There is a significant section of working and young people in the U.S. who are radicalizing in a leftward direction. The most concrete expressions of this were Bernie’s 2016 and 2020 presidential runs which saw historic levels of support for a self-identified democratic socialist, the Black Lives Matter rebellion, as well as the growth of DSA.

Since the Great Recession of 2008-9, young people’s positive attitudes toward capitalism have fallen by 14%. Young adults support some type of “socialism” by a greater margin than other generations. Remarkably, 56% of Democrats generally (polled last August) reported that they view socialism more favorably than capitalism. 

We need look no further than the Bernie Sanders’ campaign and Black Lives Matter rebellion for proof of this phenomenon. In both instances, millions of people — mainly working class and young people — flooded into political activity. In the case of the Bernie campaign, they were activated around a bold, left-populist program that in many ways went farther than his 2016 program. In 2020, reflecting the shift in consciousness, he placed greater emphasis on the class struggle and the role of social movements in driving history, including by using his mailing lists to mobilize to picket lines.

We’ve also seen the growth of DSA to nearly 100,000 members. Up to this point, DSA’s biggest growth spurts have mostly come as the result of electoral developments, and this will likely remain the case. DSA will likely continue to grow modestly in the short-term but can see bigger bumps in membership as a result of DSA electoral victories in 2021 local elections, and potentially more so in the 2022 midterms.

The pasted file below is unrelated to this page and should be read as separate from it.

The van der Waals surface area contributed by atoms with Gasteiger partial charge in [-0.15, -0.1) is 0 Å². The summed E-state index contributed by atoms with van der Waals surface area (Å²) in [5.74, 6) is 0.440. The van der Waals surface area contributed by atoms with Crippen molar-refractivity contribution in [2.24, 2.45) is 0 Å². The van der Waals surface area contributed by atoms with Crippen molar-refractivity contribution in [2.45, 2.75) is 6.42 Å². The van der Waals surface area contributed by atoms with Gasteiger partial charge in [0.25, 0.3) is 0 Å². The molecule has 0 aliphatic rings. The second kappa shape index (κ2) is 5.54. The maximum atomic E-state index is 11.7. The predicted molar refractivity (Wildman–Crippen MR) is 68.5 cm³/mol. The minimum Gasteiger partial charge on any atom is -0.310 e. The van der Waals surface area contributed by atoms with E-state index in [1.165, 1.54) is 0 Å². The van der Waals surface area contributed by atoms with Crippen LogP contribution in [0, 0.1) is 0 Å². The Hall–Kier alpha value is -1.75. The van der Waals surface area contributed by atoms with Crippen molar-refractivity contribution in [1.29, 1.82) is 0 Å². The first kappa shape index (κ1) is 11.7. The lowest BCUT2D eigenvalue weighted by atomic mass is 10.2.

Within DSA there is increasing debate on a number of issues, and the majority of leading members in DSA have moved to the right in the context of the Biden honeymoon. The Squad has repeatedly covered for Biden, and the DSA leadership has covered for the Squad, completely unwilling to criticize their conciliatory approach. This move to the right includes doubling down on use of the Democratic Party ballot line and the “dirty break.” We have seen outright hostility from the leadership toward many of our proposals to strengthen DSA in a leftward direction, particularly around independent politics and the need for left elected officials to openly clash with the Democratic establishment in order to defend working class interests.

Many rank-and-file DSA members have of course been affected by the Biden honeymoon as well, though this will have more of a temporary character and is less ideologically rooted than the leadership’s rightward drift. This includes some of them openly embracing Kautskyism and popular frontism. As the Biden honeymoon winds down for the advanced layer, tens of thousands of DSA members will become increasingly frustrated with the leadership’s reformist approach and increasingly open to revolutionary ideas. This could become especially acute in the likely event that the DSA leadership fails to develop an independent and politically strong orientation to next year’s midterm elections. However, it’s not a guarantee that this will result in the development of an organized left wing within DSA.